What is the geometric interpretation for the Hamiltonian? Also, is there geometric interpretation of when and why it is not equal to the total energy of the system?
Lastly, what is the most general meaning of the Hamiltonian if it only corresponds to the total energy of the system at specific cases?

  • $\begingroup$ 1. Related: physics.stackexchange.com/q/11905/2451 , physics.stackexchange.com/q/37725/2451 and links therein. 2. More on Hamiltonian vs. Energy. 3. For how to construct a Hamiltonian operator for a point-particle in Riemannian geometry, see e.g. my Phys.SE answer here. $\endgroup$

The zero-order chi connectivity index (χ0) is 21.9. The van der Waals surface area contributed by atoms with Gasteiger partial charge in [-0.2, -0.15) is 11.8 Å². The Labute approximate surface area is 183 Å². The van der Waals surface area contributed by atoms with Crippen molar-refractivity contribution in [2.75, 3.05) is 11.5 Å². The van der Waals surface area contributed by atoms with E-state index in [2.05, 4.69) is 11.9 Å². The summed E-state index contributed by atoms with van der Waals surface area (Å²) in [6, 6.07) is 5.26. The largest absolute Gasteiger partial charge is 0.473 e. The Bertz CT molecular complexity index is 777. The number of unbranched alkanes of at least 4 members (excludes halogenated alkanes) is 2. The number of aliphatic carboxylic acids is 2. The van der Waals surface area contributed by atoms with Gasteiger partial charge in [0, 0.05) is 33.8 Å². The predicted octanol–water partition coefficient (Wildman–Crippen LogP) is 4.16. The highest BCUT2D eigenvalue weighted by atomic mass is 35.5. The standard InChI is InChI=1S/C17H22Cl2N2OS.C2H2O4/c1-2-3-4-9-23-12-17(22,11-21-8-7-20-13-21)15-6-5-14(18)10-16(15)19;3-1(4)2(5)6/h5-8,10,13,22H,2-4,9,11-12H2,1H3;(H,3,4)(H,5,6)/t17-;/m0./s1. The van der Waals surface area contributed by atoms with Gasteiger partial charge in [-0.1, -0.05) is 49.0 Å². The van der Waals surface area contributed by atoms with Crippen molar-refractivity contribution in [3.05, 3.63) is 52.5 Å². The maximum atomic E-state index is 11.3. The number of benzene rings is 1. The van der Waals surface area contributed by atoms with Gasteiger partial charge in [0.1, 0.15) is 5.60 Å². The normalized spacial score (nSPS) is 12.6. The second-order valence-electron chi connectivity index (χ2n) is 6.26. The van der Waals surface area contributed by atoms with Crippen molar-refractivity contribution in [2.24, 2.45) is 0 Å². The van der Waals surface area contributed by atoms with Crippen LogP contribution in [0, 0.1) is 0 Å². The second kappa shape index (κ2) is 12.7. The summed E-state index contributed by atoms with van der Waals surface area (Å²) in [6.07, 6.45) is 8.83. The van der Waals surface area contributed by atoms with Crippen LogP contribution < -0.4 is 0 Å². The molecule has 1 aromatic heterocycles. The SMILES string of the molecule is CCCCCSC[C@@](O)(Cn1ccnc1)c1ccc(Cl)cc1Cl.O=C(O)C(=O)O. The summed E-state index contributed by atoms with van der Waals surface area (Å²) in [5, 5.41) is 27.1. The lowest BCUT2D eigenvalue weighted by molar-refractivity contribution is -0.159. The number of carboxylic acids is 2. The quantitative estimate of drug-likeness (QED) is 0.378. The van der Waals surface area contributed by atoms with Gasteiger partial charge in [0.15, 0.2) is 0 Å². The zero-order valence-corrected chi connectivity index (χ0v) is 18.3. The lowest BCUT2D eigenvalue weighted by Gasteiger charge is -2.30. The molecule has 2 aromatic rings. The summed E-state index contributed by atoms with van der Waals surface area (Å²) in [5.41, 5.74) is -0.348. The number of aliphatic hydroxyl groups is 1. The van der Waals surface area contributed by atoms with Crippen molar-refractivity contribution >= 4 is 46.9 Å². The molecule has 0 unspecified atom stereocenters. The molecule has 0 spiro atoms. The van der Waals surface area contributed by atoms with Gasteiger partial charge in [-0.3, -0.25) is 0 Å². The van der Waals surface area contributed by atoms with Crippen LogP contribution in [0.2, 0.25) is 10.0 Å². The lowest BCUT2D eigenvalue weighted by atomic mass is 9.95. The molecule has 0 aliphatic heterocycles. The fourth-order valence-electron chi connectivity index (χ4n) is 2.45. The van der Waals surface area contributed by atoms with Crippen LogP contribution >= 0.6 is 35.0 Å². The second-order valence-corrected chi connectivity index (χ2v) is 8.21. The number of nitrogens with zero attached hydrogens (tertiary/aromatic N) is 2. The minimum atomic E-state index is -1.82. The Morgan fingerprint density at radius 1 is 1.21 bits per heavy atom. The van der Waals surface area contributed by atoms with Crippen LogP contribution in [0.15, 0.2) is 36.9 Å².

– Qmechanic
    Sep 10 '16 at 16:40
  • $\begingroup$ symplectic geometry is one natural context - the momentum map there, for example, interprets the noether theorem; another is fibre bundles. $\endgroup$ Sep 10 '16 at 22:22
  • $\begingroup$ @MoziburUllah A geometric answer is what I am looking for here. If you could write an answer in a simple way(as I do not know sympletic geometry at the moment) it would be greatly appreciated! $\endgroup$ Sep 11 '16 at 7:02

Your Answer

By clicking “Post Your Answer”, you agree to our terms of service, privacy policy and cookie policy

Browse other questions tagged or ask your own question.